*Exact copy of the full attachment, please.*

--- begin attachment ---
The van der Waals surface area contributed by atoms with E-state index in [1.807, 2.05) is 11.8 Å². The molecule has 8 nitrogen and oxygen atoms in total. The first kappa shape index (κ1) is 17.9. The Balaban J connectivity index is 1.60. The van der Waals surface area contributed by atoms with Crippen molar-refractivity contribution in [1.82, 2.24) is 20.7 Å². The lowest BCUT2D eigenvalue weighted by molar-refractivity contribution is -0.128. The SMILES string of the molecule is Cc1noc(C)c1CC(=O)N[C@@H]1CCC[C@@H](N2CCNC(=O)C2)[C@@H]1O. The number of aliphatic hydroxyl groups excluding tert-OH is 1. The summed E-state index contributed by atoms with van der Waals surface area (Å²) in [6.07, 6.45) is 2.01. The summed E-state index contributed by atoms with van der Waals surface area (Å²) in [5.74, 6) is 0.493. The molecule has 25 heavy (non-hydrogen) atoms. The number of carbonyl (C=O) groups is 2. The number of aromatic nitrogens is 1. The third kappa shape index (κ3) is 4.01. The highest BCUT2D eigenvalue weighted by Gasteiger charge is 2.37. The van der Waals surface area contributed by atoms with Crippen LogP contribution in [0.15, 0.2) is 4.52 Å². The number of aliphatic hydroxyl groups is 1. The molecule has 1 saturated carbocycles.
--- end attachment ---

The van der Waals surface area contributed by atoms with E-state index in [1.807, 2.05) is 11.8 Å². The molecule has 8 nitrogen and oxygen atoms in total. The first kappa shape index (κ1) is 17.9. The Balaban J connectivity index is 1.60. The van der Waals surface area contributed by atoms with Crippen molar-refractivity contribution in [1.82, 2.24) is 20.7 Å². The lowest BCUT2D eigenvalue weighted by molar-refractivity contribution is -0.128. The SMILES string of the molecule is Cc1noc(C)c1CC(=O)N[C@@H]1CCC[C@@H](N2CCNC(=O)C2)[C@@H]1O. The number of aliphatic hydroxyl groups excluding tert-OH is 1. The summed E-state index contributed by atoms with van der Waals surface area (Å²) in [6.07, 6.45) is 2.01. The summed E-state index contributed by atoms with van der Waals surface area (Å²) in [5.74, 6) is 0.493. The molecule has 25 heavy (non-hydrogen) atoms. The number of carbonyl (C=O) groups is 2. The number of aromatic nitrogens is 1. The third kappa shape index (κ3) is 4.01. The highest BCUT2D eigenvalue weighted by Gasteiger charge is 2.37. The van der Waals surface area contributed by atoms with Crippen LogP contribution in [0.15, 0.2) is 4.52 Å². The number of aliphatic hydroxyl groups is 1. The molecule has 1 saturated carbocycles.